Live at O2 Academy Leeds on Saturday, 10th October 2009
Peggy Sue really deserved this high-profile support slot with The Maccabees. The two female voices of Katy Klaw and Rosa Rex are just so mature, soulful and powerful for their young bodies that they seemed to stun the crowd into awed appreciation. Their folky blend of big jingly-jangly percussion, heart-stopping bass drum thuds with accordion, ukulele and guitar resounded around the dauntingly grand academy with real gusto. Their big finale piece, 'The Sea, The Sea' with its hand clapping chant along lyrics sealed the deal for the young London band who are clearly ready for a UK tour of their own.
As soon as The Maccabees came on stage, everyone was suddenly catapulted into that 'I'm 15 and I'm going to jump around and wave my arms and sing along to every lyric and not give a damn' frame of mind. There were grown men decked out in Urban Outfitters head-to-toe, who after a few songs were leaping up and down as much as the actual teenagers. Any pretension towards 'coolness' seemed to fly out the window. The pounding drum-led 'No Kind Words' was first up, a broodingly fierce song that stands out as a symbol of how much the band have matured between their indie-pop-punk first album and their heavier, meatier, more complex second album.
But this show was to be a tremendous showcase of both albums. If anything, some of the most euphoric moments came when The Maccabees offered a retrospective glimpse at the songs that had made them big enough for such a successful headline-act tour. 'X-Ray' with its rushing high energy punkiness and 'Latchmere' with its Pulp-style 90's Brit-Pop sound had everyone chanting along. The highlight in terms of the older songs that were played has to be 'Precious Time'. There's just something inescapably magical about a packed room of people shout-singing at the top of their lungs, "LETS TAKE OUR PRECIOUS TIME ABOUT IT!" Pound for pound and cheek for cheek, The Maccabees had drawn every single person into this sickeningly happy bubble of warm togetherness.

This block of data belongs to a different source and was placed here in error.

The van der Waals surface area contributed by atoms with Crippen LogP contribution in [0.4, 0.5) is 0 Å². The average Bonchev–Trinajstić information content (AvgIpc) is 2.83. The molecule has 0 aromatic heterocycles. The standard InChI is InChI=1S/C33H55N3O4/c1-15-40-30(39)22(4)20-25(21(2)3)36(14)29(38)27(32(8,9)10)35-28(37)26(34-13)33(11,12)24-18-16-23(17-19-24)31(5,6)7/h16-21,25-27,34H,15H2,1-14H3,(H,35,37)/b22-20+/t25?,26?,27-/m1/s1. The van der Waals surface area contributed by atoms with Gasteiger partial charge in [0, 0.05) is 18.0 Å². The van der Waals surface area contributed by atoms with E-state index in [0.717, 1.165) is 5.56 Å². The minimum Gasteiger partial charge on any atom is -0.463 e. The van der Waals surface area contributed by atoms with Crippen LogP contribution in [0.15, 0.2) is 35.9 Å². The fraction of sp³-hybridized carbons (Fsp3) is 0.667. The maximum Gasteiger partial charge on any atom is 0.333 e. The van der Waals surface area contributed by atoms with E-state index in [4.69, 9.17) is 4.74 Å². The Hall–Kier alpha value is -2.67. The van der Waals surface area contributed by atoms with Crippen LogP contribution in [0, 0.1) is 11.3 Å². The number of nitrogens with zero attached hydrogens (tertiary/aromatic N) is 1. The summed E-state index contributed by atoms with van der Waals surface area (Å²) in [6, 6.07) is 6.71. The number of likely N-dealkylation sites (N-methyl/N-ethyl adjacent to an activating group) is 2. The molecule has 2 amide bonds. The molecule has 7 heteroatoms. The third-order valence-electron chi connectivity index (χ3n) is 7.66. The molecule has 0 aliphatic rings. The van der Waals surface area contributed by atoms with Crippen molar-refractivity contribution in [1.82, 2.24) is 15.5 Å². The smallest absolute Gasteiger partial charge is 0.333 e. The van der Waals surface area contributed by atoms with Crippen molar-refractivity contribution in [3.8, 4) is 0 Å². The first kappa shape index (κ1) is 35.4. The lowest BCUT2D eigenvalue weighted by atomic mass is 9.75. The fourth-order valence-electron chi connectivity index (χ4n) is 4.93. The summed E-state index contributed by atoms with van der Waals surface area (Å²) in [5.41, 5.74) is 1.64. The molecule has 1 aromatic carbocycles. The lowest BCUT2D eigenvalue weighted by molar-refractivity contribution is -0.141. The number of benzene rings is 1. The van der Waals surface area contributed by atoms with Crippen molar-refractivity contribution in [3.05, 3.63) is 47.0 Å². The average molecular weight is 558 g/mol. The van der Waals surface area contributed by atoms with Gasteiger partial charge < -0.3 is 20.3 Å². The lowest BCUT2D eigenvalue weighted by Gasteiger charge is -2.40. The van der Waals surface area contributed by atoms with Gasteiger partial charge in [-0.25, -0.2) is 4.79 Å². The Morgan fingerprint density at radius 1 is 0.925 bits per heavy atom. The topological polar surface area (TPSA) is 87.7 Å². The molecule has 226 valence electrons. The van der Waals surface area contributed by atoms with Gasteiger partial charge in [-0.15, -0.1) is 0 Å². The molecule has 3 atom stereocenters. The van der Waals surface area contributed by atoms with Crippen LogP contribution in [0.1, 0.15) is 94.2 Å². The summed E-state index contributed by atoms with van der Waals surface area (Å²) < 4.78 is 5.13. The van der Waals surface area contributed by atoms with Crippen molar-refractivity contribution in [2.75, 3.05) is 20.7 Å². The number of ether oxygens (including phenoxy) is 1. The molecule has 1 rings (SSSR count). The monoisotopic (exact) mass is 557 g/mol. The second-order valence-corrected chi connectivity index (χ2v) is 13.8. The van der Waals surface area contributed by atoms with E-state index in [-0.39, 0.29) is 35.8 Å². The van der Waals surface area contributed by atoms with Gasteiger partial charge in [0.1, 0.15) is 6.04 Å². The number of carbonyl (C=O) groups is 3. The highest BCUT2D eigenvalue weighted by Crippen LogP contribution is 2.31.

The Maccabees sounded awesomely formidable in full flow; a multi-layered guitar-heavy wall of noise - a sound that you feel they've developed to silence critics who might have thought that The Maccabees were novelty indie-cindies with little musical substance. But this tour has proved the musical prowess of the band, and songs like 'Love You Better', which formulated the encore, were belted out with heart-pounding pride and passion. Everyone, be it man, woman or child, had a massive crush on front-man Orlando Weeks by the end of the night. He even turned Headmaster at one point and told a bunch of lads-on-the-lash that starting a brawl in the middle of the crowd was completely out of order, an action that had everyone booing and pointing at the twatty-perpetrators and had everyone turning to their mate and saying "that Orlando, he's just so bloody nice isn't he?!"
The Maccabees, with their festival-anthem style of unashamed feel-good indie-pop-rock are true masters in their craft. Throw the remnants of your pint in the air, stop trying to film the whole event on your bloody iPhone, leave your pretentious inhibitions at the door, get both hands in the air and scream and shout and jump about like everyone else.